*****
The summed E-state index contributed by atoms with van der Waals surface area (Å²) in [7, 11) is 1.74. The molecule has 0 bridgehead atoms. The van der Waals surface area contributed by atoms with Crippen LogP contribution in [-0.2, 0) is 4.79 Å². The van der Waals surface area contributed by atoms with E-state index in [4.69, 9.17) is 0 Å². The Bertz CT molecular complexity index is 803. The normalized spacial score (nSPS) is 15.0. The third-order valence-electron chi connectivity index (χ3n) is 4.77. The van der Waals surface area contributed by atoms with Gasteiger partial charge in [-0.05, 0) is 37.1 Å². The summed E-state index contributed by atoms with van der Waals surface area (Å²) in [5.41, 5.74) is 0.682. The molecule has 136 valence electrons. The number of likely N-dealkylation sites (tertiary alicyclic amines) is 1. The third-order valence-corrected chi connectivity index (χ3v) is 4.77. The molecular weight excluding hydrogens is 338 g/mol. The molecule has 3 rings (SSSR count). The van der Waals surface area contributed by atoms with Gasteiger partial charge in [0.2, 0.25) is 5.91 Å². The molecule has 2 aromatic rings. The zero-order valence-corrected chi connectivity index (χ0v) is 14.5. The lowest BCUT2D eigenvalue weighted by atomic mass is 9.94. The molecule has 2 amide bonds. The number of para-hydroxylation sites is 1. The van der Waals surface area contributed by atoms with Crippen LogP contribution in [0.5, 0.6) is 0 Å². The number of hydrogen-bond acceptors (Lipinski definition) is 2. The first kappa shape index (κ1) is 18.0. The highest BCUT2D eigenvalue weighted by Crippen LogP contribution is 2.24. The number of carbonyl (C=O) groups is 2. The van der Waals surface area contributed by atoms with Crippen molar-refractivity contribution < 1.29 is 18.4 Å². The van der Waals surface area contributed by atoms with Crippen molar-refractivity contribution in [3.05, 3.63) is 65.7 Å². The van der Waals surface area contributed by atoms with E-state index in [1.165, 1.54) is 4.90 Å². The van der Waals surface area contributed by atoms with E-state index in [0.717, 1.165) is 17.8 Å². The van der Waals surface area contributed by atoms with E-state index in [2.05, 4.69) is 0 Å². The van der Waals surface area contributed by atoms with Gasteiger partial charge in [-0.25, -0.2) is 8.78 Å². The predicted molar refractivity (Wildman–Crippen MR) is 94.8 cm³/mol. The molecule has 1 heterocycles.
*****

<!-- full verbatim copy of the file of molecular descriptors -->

The summed E-state index contributed by atoms with van der Waals surface area (Å²) in [7, 11) is 1.74. The molecule has 0 bridgehead atoms. The van der Waals surface area contributed by atoms with Crippen LogP contribution in [-0.2, 0) is 4.79 Å². The van der Waals surface area contributed by atoms with E-state index in [4.69, 9.17) is 0 Å². The Bertz CT molecular complexity index is 803. The normalized spacial score (nSPS) is 15.0. The third-order valence-electron chi connectivity index (χ3n) is 4.77. The van der Waals surface area contributed by atoms with Gasteiger partial charge in [-0.05, 0) is 37.1 Å². The summed E-state index contributed by atoms with van der Waals surface area (Å²) in [5.41, 5.74) is 0.682. The molecule has 136 valence electrons. The number of likely N-dealkylation sites (tertiary alicyclic amines) is 1. The third-order valence-corrected chi connectivity index (χ3v) is 4.77. The molecular weight excluding hydrogens is 338 g/mol. The molecule has 3 rings (SSSR count). The van der Waals surface area contributed by atoms with Gasteiger partial charge in [0.2, 0.25) is 5.91 Å². The molecule has 2 aromatic rings. The zero-order valence-corrected chi connectivity index (χ0v) is 14.5. The lowest BCUT2D eigenvalue weighted by atomic mass is 9.94. The molecule has 2 amide bonds. The number of para-hydroxylation sites is 1. The van der Waals surface area contributed by atoms with Crippen LogP contribution in [0.5, 0.6) is 0 Å². The number of hydrogen-bond acceptors (Lipinski definition) is 2. The first kappa shape index (κ1) is 18.0. The highest BCUT2D eigenvalue weighted by Crippen LogP contribution is 2.24. The number of carbonyl (C=O) groups is 2. The van der Waals surface area contributed by atoms with Crippen molar-refractivity contribution < 1.29 is 18.4 Å². The van der Waals surface area contributed by atoms with Crippen molar-refractivity contribution in [3.05, 3.63) is 65.7 Å². The van der Waals surface area contributed by atoms with E-state index in [1.165, 1.54) is 4.90 Å². The van der Waals surface area contributed by atoms with E-state index in [0.717, 1.165) is 17.8 Å². The van der Waals surface area contributed by atoms with E-state index in [2.05, 4.69) is 0 Å². The van der Waals surface area contributed by atoms with Gasteiger partial charge in [-0.25, -0.2) is 8.78 Å². The predicted molar refractivity (Wildman–Crippen MR) is 94.8 cm³/mol. The molecule has 1 heterocycles.